IIRC younger people voted to Remain, too, though I don’t recall the margin.

    I’m not sure anyone could have made a good job out of Brexit. The problem seems to be that the UK wanted all the benefits of EU membership and a voice in EU councils without any obligations.

  87. 87
    The Pale Scot says:

    @kindness:

    What I don’t get about Brexit is I don’t understand why both Labour & the Tories act as if they can’t go back and ask for a new vote by the people.

    The problem is outrage by the gammons, reversing course is tantamount to treasonous submitting to German bullying,

    According to them, like our alt right, but with dangerously empty pint glasses instead of guns

  88. 88
    The Pale Scot says:

    @Roger Moore:

    They see Brexit as damaging to the Tories and a second referendum as a way of letting them off the hook.

    More than that. Labour strongholds are in the north, peopled with olds that worked in the coal mines and steel production. Like here, they vote the young don’t. And Corbyn has been anti EU forever. The EU rules specifically disallow nationalizing industries and other 70’s era socialist ideas that Corbyn clings to

  89. 89
    Ruckus says:

    Betty, out in the land of the dry sun, we refer to donkey balls rather than gator balls, mainly because we are thankfully rather short on gators. Of course it’s been a few years since I’ve seen a lot of donkeys around these parts either. A fair number of jackasses still around in their place.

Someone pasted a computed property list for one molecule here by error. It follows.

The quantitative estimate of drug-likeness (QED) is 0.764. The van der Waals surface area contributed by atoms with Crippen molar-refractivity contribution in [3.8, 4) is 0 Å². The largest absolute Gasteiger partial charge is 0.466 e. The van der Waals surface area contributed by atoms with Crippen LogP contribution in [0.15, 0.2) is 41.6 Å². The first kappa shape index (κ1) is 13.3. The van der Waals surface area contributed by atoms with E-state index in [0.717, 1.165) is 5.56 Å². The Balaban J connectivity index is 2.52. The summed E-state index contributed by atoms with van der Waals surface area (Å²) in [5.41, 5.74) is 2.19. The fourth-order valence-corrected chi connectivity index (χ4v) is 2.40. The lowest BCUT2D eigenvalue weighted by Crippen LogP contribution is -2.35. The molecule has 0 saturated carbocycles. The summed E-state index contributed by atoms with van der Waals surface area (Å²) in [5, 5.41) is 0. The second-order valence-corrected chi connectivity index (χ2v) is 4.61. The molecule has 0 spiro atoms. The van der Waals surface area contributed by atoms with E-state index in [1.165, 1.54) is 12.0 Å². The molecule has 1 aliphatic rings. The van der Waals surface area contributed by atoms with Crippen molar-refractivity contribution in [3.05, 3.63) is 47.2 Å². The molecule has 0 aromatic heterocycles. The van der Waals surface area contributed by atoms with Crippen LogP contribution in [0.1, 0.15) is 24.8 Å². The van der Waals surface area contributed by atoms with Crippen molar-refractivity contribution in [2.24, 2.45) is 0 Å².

90. 90
    Brachiator says:

    @The Pale Scot:

    The EU rules specifically disallow nationalizing industries and other 70’s era socialist ideas that Corbyn clings to

    The 1870s?

  91. 91
    Uncle Cosmo says:

    @Ladyraxterinok: You refer of course to Niggling Falange, Arsehole Without Portfolio. I would imagine that one sound way to fund a UK government (if one ever appears again that can actually govern) would be a lottery where the winner would get to walk up to where Falange stood on a chair beneath a lamppost with a noose around his neck, & take his/her sweet time kicking the chair out from under the worthless fuck.

  92. 92
    catclub says:

    @Mart:

    Polling shows a revote would still favor exit. People (mostly the olds) really are that dumb.

    Yeah, the lines are drawn much harder than we in the States like to believe – oh, they’ll change their minds when they realize….
    But that does not work in the US, why should it work there?

  93. 93
    Ken says:

    @Snarki, child of Loki:

    “OFF WITH THE HEADS of the Leavers!”

    I don’t think she still has that power, although there may be some obscure loophole in the law.

  94. 94
    Robert Sneddon says:

    @The Pale Scot: Nope, the mostly-left-wing EU’s rules allow for nationalised industries, encourage unions and a whole host of “socialist” things. Corbyn is unhappy about a lot of the EU’s institutions such as the Central Bank but he’s an old-school Labourite and the Labour Party’s position on Brexit (the six tests and no no-deal exit) were decided at the Labour Party Conference last summer. That’s his official position as the democratically elected leader of the Labour Party. His personal opinions don’t come into it.